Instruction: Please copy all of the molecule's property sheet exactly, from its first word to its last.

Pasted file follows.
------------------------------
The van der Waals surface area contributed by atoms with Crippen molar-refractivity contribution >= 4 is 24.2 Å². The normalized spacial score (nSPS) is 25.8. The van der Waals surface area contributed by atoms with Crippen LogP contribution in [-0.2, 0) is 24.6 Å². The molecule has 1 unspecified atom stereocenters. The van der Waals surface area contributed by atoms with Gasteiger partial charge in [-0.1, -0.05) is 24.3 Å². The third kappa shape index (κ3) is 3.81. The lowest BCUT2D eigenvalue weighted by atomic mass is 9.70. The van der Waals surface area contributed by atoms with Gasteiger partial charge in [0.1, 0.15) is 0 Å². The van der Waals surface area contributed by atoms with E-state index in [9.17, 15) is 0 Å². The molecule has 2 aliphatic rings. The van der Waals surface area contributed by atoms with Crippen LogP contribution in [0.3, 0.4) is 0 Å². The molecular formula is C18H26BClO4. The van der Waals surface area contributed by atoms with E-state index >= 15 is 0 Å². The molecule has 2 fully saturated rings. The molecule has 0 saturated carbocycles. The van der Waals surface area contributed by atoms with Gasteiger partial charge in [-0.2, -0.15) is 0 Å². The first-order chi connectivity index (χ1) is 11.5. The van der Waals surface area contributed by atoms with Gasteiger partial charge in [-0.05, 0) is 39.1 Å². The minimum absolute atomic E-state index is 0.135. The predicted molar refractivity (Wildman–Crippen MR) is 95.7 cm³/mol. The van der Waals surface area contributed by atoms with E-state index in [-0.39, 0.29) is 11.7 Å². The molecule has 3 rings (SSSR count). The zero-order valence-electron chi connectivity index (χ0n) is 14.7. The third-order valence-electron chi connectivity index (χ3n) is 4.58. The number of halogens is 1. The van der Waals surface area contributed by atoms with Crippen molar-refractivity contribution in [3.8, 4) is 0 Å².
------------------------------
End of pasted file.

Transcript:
The van der Waals surface area contributed by atoms with Crippen molar-refractivity contribution >= 4 is 24.2 Å². The normalized spacial score (nSPS) is 25.8. The van der Waals surface area contributed by atoms with Crippen LogP contribution in [-0.2, 0) is 24.6 Å². The molecule has 1 unspecified atom stereocenters. The van der Waals surface area contributed by atoms with Gasteiger partial charge in [-0.1, -0.05) is 24.3 Å². The third kappa shape index (κ3) is 3.81. The lowest BCUT2D eigenvalue weighted by atomic mass is 9.70. The van der Waals surface area contributed by atoms with Gasteiger partial charge in [0.1, 0.15) is 0 Å². The van der Waals surface area contributed by atoms with E-state index in [9.17, 15) is 0 Å². The molecule has 2 aliphatic rings. The van der Waals surface area contributed by atoms with Crippen LogP contribution in [0.3, 0.4) is 0 Å². The molecular formula is C18H26BClO4. The van der Waals surface area contributed by atoms with E-state index >= 15 is 0 Å². The molecule has 2 fully saturated rings. The molecule has 0 saturated carbocycles. The van der Waals surface area contributed by atoms with Gasteiger partial charge in [-0.2, -0.15) is 0 Å². The first-order chi connectivity index (χ1) is 11.5. The van der Waals surface area contributed by atoms with Gasteiger partial charge in [-0.05, 0) is 39.1 Å². The minimum absolute atomic E-state index is 0.135. The predicted molar refractivity (Wildman–Crippen MR) is 95.7 cm³/mol. The van der Waals surface area contributed by atoms with E-state index in [-0.39, 0.29) is 11.7 Å². The molecule has 3 rings (SSSR count). The zero-order valence-electron chi connectivity index (χ0n) is 14.7. The third-order valence-electron chi connectivity index (χ3n) is 4.58. The number of halogens is 1. The van der Waals surface area contributed by atoms with Crippen molar-refractivity contribution in [3.8, 4) is 0 Å².